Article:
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Al-Aulaqi v. Obama: Lawsuit Challenging Targeted Killings

August 30, 2010 aclu.org

The American Civil Liberties Union and the Center for Constitutional Rights (CCR) have filed a lawsuit challenging the government’s asserted authority to carry out “targeted killings” of U.S. citizens located far from any armed conflict zone.

The groups charge that the authority contemplated by the Obama administration is far broader than what the Constitution and international law allow. Outside of armed conflict, both the Constitution and international law prohibit targeted killing except as a last resort to protect against concrete, specific, and imminent threats of death or serious physical injury. An extrajudicial killing policy under which names are added to CIA and military “kill lists” through a secret executive process and stay there for months at a time is plainly not limited to imminent threats.

The groups charge that targeting individuals for execution who are suspected of terrorism but have not been convicted or even charged — without oversight, judicial process, or disclosed standards for placement on kill lists — also poses the risk that the government will erroneously target the wrong people. In recent years, the U.S. government has detained many men as terrorists, only for courts or the government itself to discover later that the evidence was wrong or unreliable.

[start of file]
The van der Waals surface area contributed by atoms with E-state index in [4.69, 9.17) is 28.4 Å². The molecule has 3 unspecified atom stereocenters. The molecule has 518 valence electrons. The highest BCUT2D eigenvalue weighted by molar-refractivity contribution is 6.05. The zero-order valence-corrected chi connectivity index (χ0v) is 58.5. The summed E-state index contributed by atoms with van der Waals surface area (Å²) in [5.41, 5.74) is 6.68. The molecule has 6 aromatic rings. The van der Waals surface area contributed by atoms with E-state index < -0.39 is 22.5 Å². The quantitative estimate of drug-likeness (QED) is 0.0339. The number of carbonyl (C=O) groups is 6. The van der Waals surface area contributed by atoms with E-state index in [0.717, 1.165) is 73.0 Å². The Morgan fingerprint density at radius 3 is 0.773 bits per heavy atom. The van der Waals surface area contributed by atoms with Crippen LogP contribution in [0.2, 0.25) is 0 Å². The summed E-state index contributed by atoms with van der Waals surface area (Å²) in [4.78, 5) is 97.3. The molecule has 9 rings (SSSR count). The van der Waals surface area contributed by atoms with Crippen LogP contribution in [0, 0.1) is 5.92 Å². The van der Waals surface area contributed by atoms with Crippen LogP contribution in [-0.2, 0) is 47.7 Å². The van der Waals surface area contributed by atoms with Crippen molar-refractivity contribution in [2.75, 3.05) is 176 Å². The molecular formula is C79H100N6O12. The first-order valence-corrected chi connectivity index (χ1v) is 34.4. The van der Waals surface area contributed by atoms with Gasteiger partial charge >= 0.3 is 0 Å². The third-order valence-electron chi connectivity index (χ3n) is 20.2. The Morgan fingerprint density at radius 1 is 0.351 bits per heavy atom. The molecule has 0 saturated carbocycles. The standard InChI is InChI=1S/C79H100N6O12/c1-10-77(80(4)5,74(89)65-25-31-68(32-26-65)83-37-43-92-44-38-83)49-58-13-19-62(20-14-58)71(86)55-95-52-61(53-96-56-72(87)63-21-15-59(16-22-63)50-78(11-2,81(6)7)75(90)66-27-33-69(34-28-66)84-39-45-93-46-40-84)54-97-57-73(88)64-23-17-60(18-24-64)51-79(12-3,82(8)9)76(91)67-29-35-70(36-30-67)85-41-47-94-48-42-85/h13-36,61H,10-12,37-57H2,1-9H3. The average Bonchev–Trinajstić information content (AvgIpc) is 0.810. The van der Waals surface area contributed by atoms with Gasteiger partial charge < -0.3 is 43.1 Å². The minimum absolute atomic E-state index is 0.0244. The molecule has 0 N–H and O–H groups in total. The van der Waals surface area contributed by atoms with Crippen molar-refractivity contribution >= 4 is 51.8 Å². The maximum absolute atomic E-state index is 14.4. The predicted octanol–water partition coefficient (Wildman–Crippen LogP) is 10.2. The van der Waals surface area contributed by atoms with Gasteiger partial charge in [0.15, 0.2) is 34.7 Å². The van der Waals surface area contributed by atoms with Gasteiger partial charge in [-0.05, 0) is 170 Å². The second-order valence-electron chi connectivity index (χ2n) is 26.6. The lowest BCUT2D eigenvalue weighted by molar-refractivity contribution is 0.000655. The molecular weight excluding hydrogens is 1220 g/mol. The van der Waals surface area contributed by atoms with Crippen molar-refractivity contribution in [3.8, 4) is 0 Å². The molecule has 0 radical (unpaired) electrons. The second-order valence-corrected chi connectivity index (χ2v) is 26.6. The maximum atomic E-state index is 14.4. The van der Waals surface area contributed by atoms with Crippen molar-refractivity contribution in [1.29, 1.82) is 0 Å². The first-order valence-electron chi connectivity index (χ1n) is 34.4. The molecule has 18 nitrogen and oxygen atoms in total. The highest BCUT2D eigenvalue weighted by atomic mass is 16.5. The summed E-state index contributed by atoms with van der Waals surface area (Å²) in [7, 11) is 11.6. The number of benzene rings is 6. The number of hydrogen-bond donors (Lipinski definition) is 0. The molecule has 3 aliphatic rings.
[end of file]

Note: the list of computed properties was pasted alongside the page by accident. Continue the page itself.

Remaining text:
According to the legal complaint, the government has not disclosed the standards it uses for authorizing the premeditated and deliberate killing of U.S. citizens located far from any battlefield. The groups argue that the American people are entitled to know the standards being used for these life and death decisions.
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